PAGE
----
Prenatal Depression More Likely to Affect Women With a History of Depression, Low Self‑Esteem


Aug 20, 2019


Prenatal depression is a form of clinical depression that affects women during pregnancy. Also known as antenatal depression, it is said to be caused by a hormonal imbalance. Hormonal changes during pregnancy, however, are normal, so it’s unlikely to be the only reason for women to experience depression while pregnant.

The National Center for Biotechnology Information (NCBI) states that prenatal depression, “has now been documented as a global public health problem owing to its severity, chronic nature, recurrence, and its negative influence on the general health of women and development of children.” According to the American Congress of Obstetricians and Gynecologists, prenatal depression affects up to 23% of expectant mothers globally, but a 2015 study revealed that an estimated 80% of them are never diagnosed. are never identified as suffering from prenatal depression.

Prenatal depression can occur in women at any stage during the pregnancy. It is different from early-onset postpartum depression because the latter occurs shortly before childbirth, is mild, more common, may last a couple of weeks and doesn’t require medication. Postpartum depression is a mood disorder that can affect women after childbirth; it typically develops within four to six weeks after giving birth but can develop prior to birth or even take several months to appear after.

The signs and symptoms of depression during pregnancy don’t differ much from depression at any other time; therefore, it’s easy for prenatal depression to go undiagnosed. This can have harmful effects on the pregnancy; for the woman, it also “increases the risk of developing postpartum depression,” according to NCBI.

Therefore, we compiled a list of questions for Dr. Komal Sahay from Mumbai’s Mamta Maternity Home in order to understand the condition better.

Related on The Swaddle:

The Lowdown on Postpartum Depression

When does prenatal depression happen?

It is possible for prenatal depression to develop at any point during pregnancy.

What are the signs of prenatal depression to look out for?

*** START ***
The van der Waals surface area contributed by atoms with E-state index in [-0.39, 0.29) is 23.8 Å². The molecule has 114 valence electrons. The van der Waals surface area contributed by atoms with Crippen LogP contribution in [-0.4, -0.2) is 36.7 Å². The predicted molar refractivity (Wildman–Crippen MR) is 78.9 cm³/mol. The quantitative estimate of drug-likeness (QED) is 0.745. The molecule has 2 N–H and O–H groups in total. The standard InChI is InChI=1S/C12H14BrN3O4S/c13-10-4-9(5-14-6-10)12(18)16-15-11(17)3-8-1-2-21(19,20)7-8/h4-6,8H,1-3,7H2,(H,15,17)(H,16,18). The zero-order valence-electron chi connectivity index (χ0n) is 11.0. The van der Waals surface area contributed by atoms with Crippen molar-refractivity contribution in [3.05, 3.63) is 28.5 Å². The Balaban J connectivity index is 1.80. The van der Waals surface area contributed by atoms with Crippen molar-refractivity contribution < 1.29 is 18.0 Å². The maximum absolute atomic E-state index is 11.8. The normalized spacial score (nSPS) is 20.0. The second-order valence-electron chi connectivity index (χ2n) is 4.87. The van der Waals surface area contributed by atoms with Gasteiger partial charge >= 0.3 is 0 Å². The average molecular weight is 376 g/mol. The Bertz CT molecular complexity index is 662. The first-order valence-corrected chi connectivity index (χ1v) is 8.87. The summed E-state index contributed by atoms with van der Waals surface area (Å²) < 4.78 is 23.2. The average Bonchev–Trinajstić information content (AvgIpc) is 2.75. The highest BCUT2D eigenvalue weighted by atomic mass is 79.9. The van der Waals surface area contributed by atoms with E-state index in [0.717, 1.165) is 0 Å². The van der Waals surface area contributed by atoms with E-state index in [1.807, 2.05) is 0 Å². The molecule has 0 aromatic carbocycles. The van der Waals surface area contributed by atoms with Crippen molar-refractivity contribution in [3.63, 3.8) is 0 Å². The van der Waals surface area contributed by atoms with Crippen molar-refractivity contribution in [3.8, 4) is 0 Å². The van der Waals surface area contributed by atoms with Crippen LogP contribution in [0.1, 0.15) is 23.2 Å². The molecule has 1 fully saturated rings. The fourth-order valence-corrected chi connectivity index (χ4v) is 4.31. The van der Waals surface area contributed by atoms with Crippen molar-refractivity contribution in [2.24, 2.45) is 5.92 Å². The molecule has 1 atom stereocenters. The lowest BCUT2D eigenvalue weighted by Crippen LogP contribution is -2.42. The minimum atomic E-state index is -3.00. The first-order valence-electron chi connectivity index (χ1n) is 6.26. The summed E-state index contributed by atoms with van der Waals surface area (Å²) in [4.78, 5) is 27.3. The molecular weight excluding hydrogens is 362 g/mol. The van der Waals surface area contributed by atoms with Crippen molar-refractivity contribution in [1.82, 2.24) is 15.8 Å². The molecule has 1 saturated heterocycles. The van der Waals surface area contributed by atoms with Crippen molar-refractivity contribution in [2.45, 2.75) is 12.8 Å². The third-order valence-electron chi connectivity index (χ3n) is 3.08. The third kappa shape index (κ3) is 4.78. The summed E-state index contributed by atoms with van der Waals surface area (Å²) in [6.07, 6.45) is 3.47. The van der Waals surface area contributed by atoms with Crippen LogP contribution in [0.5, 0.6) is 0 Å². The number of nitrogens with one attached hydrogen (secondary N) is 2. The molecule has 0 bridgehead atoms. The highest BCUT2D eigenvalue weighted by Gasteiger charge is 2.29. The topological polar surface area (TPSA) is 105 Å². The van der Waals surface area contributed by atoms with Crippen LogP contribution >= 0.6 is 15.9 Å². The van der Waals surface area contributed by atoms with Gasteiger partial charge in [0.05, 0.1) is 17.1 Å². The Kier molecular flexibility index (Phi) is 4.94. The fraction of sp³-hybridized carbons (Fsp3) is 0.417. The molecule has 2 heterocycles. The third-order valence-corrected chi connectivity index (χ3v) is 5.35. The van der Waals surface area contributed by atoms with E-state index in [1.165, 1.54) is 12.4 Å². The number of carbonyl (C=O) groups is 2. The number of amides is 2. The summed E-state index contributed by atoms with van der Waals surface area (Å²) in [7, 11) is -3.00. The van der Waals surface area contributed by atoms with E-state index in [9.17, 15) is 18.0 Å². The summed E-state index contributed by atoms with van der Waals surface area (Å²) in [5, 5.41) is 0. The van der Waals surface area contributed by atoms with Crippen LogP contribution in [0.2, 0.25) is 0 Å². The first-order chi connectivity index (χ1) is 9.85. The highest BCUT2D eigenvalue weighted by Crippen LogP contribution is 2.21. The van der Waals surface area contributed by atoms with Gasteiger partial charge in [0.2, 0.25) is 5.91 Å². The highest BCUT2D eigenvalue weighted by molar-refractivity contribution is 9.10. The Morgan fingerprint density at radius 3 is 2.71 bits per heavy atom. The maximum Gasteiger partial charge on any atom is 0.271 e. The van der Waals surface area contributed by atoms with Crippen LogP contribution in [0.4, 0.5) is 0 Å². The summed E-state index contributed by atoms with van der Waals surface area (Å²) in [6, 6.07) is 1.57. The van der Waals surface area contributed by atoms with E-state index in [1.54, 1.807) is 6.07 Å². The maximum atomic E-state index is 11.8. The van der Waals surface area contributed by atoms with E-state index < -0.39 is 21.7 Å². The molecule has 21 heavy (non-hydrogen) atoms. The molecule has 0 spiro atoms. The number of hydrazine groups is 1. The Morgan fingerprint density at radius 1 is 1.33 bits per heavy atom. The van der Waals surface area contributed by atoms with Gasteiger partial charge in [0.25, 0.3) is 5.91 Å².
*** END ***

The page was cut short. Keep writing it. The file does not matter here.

Most of the signs are related to being unsure about yourself and your pregnancy. These may range from losing interest in your pregnancy and yourself to feeling emotionally detached, angry or irritable. Women may also express less or no desire for sex and suffer from chronic anxiety. They may also feel low on energy, get disturbed sleep and suffer from poor concentration.

These are symptoms common with normal pregnancies, too, but if they linger, there’s no harm in talking to a doctor who can help confirm prenatal depression and treat it accordingly, or rule it out.

Related on The Swaddle:

Postpartum Depression Might Be Caused by Inflammation, Not Hormones, Study Suggests

What causes prenatal depression?

As mentioned above, hormonal changes play a big part in prenatal depression. Other reasons include feelings of isolation and poor support during pregnancy, a history of depression, poor self-esteem or perfectionist tendencies — i.e., the constant feeling of wanting to do things ‘right.’

Is there any treatment available for prenatal depression?

The NCBI mentions that most of the standard treatments for depression can be used on pregnant women with prenatal depression, with the exception of administering antidepressant medications.

Along with professional counseling, supportive therapies such as exercise, adequate nutrition and sleep, and support from friends, family and the partner are also beneficial.

What if prenatal depression isn’t treated?

Without treatment, pregnant women are at risk of having a miscarriage, delivering their baby before their due date (preterm), and/or having a baby who is too small (low birth weight). Additionally, prenatal depression, especially if untreated, puts women at risk for postpartum depression, which “… can cause mothers to be inconsistent with the way they care for their children. They may be loving one minute and withdrawn the next. They may not respond at all to their children’s behavior or they may respond in a negative way,” states the NCBI.


Written By Anubhuti Matta

Anubhuti Matta is an associate editor with The Swaddle. When not at work, she’s busy pursuing kathak, reading books on and by women in the Middle East or making dresses out of Indian prints.


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